Women at the Medical University of South Carolina

Hilla Sheriff, MD, MPH

Hilla Sheriff’s graduation portrait, 1926.
Hilla Sheriff’s graduation portrait, 1926.
 
Waring Historical Library, MUSC, Charleston
Hilla Sheriff, MD, MPH
In her role as medical director of the Spartanburg and Greenville Counties unit of the American Women’s Hospitals, Dr. Sheriff provided medical treatment to children, 1931-1933.
 
Hilla Sheriff Papers, South Caroliniana Library, The University of South Carolina.

MCSSC Class of 1926
Public Health Pioneer

Hilla Sheriff was born in Easley, South Carolina, on May 29, 1903, and raised in Orangeburg. She completed her pre-medical training at the College of Charleston and earned her medical degree from the Medical College of the State of South Carolina in 1926. After graduation, Dr. Sheriff interned at the Hospital of the Women’s Medical College of Pennsylvania, and completed her residencies at the Children’s Hospital in Washington, DC, and the Willard Parker Contagious Disease Hospital in New York City. Dr. Sheriff returned to South Carolina and opened a pediatrics practice in Spartanburg in 1929.

During her four years in private practice, Dr. Sheriff began volunteering her services toward improving the health of South Carolinians, particularly women and children. In 1931 she became medical director of the New York-based American Women’s Hospitals (AWH) unit in Spartanburg and Greenville Counties. She led a team of nurses and nutritionists in providing medical treatment and health education to mill and farm families in South Carolina’s upstate region. She traveled to her patients using the AWH’s healthmobile, which served as a doctor’s office. Dr. Sheriff and her staff treated those suffering from preventable diseases while also providing education in the areas of maternal and child care, and nutrition.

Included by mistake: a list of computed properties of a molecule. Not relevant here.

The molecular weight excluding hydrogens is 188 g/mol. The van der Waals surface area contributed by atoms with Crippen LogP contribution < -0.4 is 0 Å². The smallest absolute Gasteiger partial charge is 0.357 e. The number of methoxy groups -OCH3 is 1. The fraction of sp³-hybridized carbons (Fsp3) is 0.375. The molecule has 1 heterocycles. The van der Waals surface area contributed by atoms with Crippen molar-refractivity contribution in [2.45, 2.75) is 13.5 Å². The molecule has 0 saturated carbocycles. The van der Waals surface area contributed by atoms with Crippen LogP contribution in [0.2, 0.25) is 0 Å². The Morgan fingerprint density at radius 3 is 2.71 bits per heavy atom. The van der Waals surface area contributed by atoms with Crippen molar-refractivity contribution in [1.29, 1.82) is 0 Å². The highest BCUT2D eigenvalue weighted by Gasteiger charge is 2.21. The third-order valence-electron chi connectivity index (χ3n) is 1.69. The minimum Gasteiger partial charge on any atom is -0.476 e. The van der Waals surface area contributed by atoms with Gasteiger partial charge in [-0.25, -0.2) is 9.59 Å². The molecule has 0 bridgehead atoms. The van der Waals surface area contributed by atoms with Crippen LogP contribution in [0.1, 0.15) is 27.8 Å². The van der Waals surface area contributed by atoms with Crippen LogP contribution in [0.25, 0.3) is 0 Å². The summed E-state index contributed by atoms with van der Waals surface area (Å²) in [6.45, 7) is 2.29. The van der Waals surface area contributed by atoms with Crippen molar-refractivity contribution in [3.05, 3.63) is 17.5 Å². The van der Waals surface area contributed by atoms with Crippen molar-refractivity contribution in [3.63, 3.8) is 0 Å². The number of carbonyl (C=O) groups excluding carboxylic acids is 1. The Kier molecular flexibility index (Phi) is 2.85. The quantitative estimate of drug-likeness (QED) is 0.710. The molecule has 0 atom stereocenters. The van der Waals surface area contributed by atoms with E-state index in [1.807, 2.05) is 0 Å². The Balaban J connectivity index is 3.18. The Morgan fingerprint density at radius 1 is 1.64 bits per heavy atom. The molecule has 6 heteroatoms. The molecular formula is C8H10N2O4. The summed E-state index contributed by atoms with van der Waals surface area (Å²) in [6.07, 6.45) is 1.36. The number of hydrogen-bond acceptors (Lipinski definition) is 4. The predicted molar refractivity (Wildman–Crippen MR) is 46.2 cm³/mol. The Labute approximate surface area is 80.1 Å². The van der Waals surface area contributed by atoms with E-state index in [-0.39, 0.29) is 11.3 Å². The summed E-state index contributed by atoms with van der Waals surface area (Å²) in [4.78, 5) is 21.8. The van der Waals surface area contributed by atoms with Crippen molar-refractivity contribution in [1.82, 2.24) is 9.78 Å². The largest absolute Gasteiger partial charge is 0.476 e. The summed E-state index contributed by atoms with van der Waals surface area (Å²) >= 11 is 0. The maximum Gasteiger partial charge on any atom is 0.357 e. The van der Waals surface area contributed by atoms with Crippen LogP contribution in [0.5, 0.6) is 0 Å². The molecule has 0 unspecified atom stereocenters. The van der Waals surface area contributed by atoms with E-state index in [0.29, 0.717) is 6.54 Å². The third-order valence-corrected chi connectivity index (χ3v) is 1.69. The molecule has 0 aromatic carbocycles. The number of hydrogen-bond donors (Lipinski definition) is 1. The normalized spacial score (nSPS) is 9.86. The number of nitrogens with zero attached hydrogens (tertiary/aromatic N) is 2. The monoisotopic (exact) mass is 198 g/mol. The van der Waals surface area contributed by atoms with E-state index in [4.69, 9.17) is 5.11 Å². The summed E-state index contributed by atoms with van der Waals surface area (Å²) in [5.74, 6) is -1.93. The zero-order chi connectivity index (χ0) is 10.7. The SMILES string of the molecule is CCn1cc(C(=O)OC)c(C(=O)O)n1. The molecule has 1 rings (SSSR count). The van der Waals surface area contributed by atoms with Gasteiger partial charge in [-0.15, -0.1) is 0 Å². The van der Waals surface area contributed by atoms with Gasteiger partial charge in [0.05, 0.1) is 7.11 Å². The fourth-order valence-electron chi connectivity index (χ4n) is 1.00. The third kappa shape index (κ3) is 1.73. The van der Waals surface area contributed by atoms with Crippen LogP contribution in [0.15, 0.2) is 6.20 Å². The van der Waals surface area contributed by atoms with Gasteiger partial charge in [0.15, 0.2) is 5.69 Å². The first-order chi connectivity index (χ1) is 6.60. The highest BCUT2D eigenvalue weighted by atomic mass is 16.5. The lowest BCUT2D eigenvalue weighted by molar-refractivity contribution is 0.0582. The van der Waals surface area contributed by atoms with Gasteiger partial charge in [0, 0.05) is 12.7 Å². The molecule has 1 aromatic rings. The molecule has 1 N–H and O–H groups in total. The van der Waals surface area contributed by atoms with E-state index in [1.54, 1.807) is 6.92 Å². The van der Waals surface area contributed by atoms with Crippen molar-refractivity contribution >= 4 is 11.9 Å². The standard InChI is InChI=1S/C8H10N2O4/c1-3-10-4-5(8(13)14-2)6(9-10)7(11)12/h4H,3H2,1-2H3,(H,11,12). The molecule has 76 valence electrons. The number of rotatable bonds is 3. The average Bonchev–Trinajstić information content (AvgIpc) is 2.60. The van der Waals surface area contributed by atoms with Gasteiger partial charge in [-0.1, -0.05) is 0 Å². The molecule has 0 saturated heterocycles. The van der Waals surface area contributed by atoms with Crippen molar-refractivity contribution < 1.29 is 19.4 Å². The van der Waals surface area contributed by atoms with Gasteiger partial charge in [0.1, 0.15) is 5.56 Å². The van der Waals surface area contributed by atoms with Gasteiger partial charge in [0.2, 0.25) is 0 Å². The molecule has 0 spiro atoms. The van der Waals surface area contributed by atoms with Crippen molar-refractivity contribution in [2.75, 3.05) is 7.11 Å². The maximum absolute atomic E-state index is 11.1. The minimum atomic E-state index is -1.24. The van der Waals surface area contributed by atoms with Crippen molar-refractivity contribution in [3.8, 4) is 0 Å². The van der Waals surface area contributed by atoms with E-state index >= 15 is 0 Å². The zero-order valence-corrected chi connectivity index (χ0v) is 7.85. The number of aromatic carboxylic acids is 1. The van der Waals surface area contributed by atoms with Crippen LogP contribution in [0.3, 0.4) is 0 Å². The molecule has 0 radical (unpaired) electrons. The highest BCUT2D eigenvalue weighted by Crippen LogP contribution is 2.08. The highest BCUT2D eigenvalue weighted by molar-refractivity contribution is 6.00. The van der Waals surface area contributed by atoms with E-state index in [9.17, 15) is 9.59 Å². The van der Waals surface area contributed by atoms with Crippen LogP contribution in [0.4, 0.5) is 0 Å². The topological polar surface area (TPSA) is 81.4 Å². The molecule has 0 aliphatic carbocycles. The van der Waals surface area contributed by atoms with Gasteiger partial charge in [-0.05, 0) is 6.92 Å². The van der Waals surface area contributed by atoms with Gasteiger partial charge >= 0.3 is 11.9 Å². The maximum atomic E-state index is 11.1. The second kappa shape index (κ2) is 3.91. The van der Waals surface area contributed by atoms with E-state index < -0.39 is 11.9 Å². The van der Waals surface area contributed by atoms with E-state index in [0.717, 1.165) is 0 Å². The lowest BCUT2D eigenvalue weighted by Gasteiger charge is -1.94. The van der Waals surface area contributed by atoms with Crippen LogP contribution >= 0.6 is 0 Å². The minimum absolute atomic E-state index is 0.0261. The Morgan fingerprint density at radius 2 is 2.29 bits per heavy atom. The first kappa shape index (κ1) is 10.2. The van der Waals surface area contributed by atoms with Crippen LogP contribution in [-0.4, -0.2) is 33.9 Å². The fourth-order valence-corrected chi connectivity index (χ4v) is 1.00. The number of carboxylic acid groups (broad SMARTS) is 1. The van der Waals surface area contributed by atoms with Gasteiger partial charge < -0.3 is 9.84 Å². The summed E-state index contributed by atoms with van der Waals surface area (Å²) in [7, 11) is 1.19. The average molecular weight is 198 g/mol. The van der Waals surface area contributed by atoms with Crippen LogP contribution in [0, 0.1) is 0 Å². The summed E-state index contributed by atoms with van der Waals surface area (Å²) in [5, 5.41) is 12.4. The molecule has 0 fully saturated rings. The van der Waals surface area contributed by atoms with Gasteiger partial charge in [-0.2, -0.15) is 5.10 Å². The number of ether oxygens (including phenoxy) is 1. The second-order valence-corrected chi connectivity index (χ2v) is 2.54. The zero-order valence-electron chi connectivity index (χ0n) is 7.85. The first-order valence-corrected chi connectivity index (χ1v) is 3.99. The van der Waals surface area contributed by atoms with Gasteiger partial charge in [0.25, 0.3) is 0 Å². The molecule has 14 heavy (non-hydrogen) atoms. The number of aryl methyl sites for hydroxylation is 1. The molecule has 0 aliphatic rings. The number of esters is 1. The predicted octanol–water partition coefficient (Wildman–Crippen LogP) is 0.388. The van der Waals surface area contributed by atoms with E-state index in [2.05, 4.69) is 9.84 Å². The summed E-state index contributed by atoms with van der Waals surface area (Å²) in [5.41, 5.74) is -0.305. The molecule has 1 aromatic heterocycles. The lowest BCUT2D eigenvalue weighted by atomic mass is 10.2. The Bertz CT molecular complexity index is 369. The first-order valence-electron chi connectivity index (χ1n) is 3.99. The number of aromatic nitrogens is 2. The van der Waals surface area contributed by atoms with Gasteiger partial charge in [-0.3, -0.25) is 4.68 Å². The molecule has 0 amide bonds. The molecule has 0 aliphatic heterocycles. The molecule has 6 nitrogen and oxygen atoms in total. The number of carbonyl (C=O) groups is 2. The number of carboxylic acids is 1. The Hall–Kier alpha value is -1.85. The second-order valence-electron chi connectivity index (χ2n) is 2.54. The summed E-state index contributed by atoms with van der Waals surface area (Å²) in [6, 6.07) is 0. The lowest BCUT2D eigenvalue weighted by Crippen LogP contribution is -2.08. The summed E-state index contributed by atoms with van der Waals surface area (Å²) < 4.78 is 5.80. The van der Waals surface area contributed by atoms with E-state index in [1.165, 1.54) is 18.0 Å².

In 1933 Dr. Sheriff was hired as the county health officer for Spartanburg County, the first woman in the state to hold such a position. In her quest to improve the health of women, Dr. Sheriff established the first family planning clinic associated with a county health department in the United States.

In recognition of her contributions public health, Dr. Sheriff was awarded a Rockefeller Foundation fellowship in 1936 to study public health at Harvard University. She became the second woman, and first American woman, to earn a master’s degree in public health from Harvard in 1937.

By 1940, Sheriff had moved to Columbia, SC, to work as assistant director of the board of health’s Division of Maternal and Child Health, and was promoted to director in 1941. Under her direction, child health clinics were organized to provide inoculations for children from common diseases of the day. Dr. Sheriff led health campaigns that addressed child abuse and neglect, care of premature babies, and poison control. Post World War II, Dr. Sheriff led efforts to train and license the state’s lay midwives, who were primarily African-American women. She established training and licensing procedures that permitted the use of midwives during routine deliveries.

Dr. Sheriff oversaw state programs for women and children until 1967, when she was named deputy commissioner of the S.C. Department of Health and Environmental Control. She also served as chief of the Bureau of Community Health Services at the same time. Sheriff retired from these positions in 1974.

Dr. Sheriff died on September 10, 1988.

References

The State, 9/13/88.

American Academy of Pediatrics, South Carolina Chapter, South Carolina Pediatric Society. Awards banquet program, August 9, 1986. Hilla Sheriff Biographical File. Waring Historical Library.

Hill, P. E. Autumn (1996). Public-health pioneer. Carologue, 12, 3.

Public health pioneer dies. Fall (1988). Auctus, 30.

South Carolina Chapter of the American Academy of Pediatrics. (1986). Awards banquet program.